The Curious Thing
W.W. Norton | September 14, 2021
Sandra Lim is a poet whose straightforward yet daring intelligence demands a reader keep up. The poems in her third book, The Curious Thing, evoke a mind constantly examining itself and the world it occupies. Lim’s isolated speakers’s contemplation develops across individual lines, sentences, and stanzas, and it’s especially gratifying to see her grapple directly with the act of writing itself, scrutinizing her impulses that compel her to create. She does this mainly by examining the past: her speakers long for the things they write about. Quite simply, Lim’s speakers can’t help but look back in time, often with regret or desire, at what once was.
We see this in the collection’s first poem, “The Protagonists,” which emphasizes a schism between the subject of a poem (the past self, unaware of the future)—“At one time, / I asked for everything”—and the speaker of the poem, who understands life in hindsight—“But now I sing of the fat, sleepy / little censor / who has replaced me, whose disappointments // create the life of the house.” That “little censor” reads as the speaker, whose disappointments create the “the life of the house”—in other words, fuel for her poems. And why reflect on this process? “What does the human heart love?” Lim asks. For Lim, reflection itself, the speaker looking back at and evaluating the past, is innate and inevitable. The process of arriving at a point in time after longing for it, seeking the sense of achievement it entails—“to go, to have so far to go”—is like being in love. The disappointments associated with remembering the past are simply an aspect of that complex love—“the supreme gaiety” of the heart is “a stone/ flung from a volcano,” such a complex feeling wrapped up in a natural, yet paradoxically violent and playful image.
Directly addressing the act of writing as she does here and throughout the book is the act of a poet compelled to reflect on their past writing (and self), and the quality of mind that helped create it, perhaps unconsciously. For such an introspective endeavor, Lim uses the fitting techniques she’s made her hallmark. Rarely does one find a contemporary poet quite as instructive in the consistent employment of finely-constructed, rich abstraction. Striking instances shine through entire already-idea-dense poems in bright moments, exemplified in these stanzas in the poem “Jean Rhys”:
but spirit needs a house,
and the brief pageant of being
the grieving joy of words
set down right.
These abstractions are fitted effortlessly into a winding syntax divided into individual lines, revealing a complex thought, unravelling on the page. The structure mimics how meaning moves through one’s mind. At the outset, the word “but” reminds us the thought embodied by these lines only serves to complicate a preceding idea. Because of the phrase “spirit needs a house,” we might initially read “being” in the subsequent line as a noun: “spirit needs a house and the brief pageant of being.” Yet the enjambment here allows “being” to suddenly become a verb, drawing our attention from existence to the act of existing. This shift directs the reader to contemplate the need for “spirit” to be embodied metaphorically in a “house,” leading to an ephemeral existence: “the brief pageant of being.”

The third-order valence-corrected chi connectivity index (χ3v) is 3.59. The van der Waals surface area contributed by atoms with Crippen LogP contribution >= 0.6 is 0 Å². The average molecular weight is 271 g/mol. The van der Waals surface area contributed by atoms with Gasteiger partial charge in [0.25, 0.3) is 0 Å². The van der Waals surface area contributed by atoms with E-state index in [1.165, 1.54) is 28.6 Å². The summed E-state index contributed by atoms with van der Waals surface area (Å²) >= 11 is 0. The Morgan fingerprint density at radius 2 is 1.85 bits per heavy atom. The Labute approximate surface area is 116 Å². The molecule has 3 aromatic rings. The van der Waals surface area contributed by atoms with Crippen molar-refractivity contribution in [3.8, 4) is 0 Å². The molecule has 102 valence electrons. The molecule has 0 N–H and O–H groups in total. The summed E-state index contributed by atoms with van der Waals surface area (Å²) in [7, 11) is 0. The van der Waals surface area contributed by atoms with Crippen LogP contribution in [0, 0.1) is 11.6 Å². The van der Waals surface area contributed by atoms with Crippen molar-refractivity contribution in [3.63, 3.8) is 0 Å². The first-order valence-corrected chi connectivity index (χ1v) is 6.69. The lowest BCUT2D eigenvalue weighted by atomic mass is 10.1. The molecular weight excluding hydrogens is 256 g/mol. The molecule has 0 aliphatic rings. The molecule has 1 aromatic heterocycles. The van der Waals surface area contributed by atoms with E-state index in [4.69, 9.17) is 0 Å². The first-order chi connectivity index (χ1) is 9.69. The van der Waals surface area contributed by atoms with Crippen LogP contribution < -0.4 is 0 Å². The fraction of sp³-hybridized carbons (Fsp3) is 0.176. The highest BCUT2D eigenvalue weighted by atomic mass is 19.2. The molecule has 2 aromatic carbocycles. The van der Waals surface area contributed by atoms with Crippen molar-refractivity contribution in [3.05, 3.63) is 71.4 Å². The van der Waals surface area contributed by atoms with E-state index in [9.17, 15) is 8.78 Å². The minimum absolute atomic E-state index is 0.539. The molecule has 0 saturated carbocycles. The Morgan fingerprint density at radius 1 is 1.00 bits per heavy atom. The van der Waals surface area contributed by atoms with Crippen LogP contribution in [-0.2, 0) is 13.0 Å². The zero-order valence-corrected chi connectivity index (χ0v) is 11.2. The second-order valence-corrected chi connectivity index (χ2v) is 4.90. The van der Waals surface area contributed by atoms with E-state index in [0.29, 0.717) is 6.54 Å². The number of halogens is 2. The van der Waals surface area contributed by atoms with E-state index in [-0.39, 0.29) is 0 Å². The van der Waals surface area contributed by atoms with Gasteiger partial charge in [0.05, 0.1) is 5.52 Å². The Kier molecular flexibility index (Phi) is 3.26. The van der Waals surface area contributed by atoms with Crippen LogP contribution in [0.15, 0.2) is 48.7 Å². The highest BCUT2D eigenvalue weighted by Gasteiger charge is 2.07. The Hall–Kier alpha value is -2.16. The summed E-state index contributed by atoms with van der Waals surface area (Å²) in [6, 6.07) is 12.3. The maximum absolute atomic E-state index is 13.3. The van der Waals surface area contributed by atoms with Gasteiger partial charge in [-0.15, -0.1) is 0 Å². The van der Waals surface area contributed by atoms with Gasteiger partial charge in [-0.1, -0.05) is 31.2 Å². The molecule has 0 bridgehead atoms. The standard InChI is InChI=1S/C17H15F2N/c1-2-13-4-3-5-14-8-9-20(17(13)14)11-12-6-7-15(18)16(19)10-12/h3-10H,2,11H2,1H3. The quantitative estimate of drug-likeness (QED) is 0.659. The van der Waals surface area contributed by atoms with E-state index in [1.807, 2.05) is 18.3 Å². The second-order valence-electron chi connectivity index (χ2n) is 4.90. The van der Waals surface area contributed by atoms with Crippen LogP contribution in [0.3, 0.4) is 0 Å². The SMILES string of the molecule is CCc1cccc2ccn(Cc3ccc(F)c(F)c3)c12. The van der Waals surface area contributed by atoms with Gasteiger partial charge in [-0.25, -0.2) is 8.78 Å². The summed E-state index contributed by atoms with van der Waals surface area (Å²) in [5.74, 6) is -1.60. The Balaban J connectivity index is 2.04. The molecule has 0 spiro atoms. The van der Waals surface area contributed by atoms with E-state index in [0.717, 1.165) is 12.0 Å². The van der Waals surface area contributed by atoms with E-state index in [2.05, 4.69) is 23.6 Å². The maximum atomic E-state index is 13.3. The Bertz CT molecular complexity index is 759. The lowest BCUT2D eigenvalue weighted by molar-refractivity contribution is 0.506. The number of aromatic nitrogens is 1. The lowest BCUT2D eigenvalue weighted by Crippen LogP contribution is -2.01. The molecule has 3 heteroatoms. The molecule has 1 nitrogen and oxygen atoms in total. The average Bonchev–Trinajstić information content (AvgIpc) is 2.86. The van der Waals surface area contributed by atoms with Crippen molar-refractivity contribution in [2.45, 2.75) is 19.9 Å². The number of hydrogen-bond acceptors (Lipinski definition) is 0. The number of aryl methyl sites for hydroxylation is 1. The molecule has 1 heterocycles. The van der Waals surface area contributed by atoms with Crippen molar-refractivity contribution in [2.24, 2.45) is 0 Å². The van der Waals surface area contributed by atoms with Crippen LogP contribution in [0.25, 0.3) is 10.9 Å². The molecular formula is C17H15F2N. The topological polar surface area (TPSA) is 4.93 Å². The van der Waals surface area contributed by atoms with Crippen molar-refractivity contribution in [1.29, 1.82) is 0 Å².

Lim then leads us to the discovery that another action is necessary for grounding “spirit”: the spectacle of utilizing precise language. The sequence draws our attention away from the essence of “spirit” and instead to the process of thinking and writing itself. When we read that spirit needs “the grieving joy of words,” forming a moment for pause in which the syntax and the thought again seems complete, the completion is quickly interrupted by the stanza’s last line, which further complicates the meaning: the “grieving joy” doesn’t belong to the words, but to the act of words “being set down right.” This is at the core of the collection: thinking and writing becomes a necessary, irresistible act, and the source of the complex emotion of joy, and grief, identified here.
Lim achieves such rich textures of thought due to her attention to syntax and lineation. The idea that “spirit needs to be escorted . . . through words set down right” is a fitting way to describe her work in this collection. Action and process are emphasized; abstract nouns, ideas themselves, are unavoidably prominent, and spirit is escorted through grief and joy. This compelling third collection, showcases Lim’s rigorous thought at its best.